Innovation is deep in these communities,” Salah continued. “If we partner with people who are approximate to not only the problem but also the solution, I actually think it’s a good bet.”

Salah detailed her time working at the Source Foundation in Senegal. She had a budget of $10 million from 400 grants to use across 16 African countries, and was able to meet with locals to see the problems they faced first-hand.

In her time at the Gates Foundation, Salah noted her budget rose to $90 million. However, she had to disperse funds to intermediaries. She was “further from the communities that [we were] helping,” which, to her, led to more risk.

This experience made Salah realize investors’ risk perception must shift.

Addressing three investor-centric challenges — translation (a perceived lack of corporate knowledge of leaders in underestimated communities), measurement (not knowing what success looks like), and incentivization (quantifying impact to investment leadership) — could ultimately lead them to back more projects geared toward SEDIs, Salah noted.

“How do we make sure we talk about [investment] in a way where we center the intelligence, the experiential genius of being proximate to what’s needed, rather than the risk because it looks a little different?” Salah posed to event attendees.

A panel of executives spoke at an Aspen Institute event about the business community's role in supporting vulnerable populations.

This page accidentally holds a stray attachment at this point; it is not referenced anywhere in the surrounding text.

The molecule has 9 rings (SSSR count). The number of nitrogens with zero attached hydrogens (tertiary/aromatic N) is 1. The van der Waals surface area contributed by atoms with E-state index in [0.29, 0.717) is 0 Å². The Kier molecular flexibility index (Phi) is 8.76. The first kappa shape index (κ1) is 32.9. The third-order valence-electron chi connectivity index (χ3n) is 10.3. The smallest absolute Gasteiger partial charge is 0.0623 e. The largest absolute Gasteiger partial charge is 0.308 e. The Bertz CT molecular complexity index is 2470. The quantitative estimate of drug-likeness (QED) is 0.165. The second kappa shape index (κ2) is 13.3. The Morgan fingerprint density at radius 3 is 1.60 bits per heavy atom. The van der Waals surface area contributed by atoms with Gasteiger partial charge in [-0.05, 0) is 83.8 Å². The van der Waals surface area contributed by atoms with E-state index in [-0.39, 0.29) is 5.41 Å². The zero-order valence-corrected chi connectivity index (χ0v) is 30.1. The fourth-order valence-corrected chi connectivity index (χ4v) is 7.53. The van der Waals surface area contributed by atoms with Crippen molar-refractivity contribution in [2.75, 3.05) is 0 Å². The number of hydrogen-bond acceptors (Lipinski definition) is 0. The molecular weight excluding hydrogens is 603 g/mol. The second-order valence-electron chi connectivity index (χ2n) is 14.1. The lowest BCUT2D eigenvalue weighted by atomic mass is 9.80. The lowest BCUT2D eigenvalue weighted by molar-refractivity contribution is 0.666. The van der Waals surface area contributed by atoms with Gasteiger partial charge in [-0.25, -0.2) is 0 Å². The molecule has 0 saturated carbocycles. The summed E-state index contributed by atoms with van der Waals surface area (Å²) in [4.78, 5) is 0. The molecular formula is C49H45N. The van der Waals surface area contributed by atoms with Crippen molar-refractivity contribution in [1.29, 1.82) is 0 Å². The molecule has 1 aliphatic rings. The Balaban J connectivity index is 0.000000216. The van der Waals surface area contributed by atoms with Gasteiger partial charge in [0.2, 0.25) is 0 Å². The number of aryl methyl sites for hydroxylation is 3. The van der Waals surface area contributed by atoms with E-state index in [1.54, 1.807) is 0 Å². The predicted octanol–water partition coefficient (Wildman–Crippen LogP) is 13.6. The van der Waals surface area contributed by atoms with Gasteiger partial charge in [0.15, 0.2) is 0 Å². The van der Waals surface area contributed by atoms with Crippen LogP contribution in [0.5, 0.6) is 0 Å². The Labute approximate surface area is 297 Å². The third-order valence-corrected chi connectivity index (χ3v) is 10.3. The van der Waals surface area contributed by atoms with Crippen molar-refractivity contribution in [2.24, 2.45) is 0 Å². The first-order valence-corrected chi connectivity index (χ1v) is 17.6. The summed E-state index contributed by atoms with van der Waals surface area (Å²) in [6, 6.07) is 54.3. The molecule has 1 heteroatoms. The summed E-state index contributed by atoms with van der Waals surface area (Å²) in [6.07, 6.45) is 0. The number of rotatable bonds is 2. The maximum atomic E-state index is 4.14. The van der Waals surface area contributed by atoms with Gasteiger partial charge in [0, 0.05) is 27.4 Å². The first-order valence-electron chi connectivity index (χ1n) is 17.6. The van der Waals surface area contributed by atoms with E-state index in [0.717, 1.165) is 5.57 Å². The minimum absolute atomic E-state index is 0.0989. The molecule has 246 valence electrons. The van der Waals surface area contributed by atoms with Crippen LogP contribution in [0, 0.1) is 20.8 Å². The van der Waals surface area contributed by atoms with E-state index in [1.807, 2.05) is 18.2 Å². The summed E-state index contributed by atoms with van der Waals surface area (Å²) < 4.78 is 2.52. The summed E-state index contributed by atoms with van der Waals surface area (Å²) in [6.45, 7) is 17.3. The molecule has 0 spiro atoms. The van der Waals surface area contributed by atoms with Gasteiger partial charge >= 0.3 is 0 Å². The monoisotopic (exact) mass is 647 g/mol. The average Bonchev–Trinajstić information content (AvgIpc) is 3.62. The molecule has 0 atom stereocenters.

Supporting vulnerable populations as a collective business community

“I think the business community has a competitive advantage in terms of bringing innovations to the marketplace quicker than probably other institutions do,” Ivan Barron, PhD, Executive Director of PREA Foundation, stated in his opening remarks of a session on corporations’ collective role in supporting vulnerable populations.

However, Ivan added it’s not simply about bringing innovative ideas to life in the form of new companies. It’s about testing new innovations over time to determine which models are worth scaling by assessing their likely societal and economic impact.

The ability to test ideas at scale requires buy-in from corporate. And that requires data-backed arguments, Jennifer Hankins, Managing Director at Tulsa Innovation Labs noted.

“When you don’t have a super-engaged corporate base, how do you engage them”? Jennifer asked. “How do you start to bring them in? And — when we’re talking about innovation, startup creation, and entrepreneurship — how do we solve a problem they care about?”

Explaining the social and revenue impact of incubating new startups and providing capital for other external venture-building opportunities allows scaled organizations Jennifer and her firm work with to see themselves as part of the solution.

This approach also helped another panelist, FVLCRUM Funds Partner and Co-founder Ben Carson, Jr., bring enterprise solutions and economic development opportunities to SEDIs.

Ben shared how one particular FVLCRUM acquisition allowed the firm to create collaborative programs with local foundations that aided workforce development for unskilled labor and at-risk populations in low- and moderate-income (LMI) communities in 170 cities nationwide.

This work created 4,000 jobs for individuals in LMIs and strong returns for limited partners.

High Alpha Innovation aims to do something similar with one of our upcoming startups, which intends to solve meaningful problems like this around workforce empowerment.

The ability to show robust ROI from portfolio companies and community initiatives like this are critical proof points to persuade potential LPs to back funds’ businesses, Ivan noted.

“I think we need to all get better about showing the numbers, the dollars,” said Ivan. He added how this transparency “makes investors, particularly from the business sector, pay attention.”

Sign Up For Our Newsletter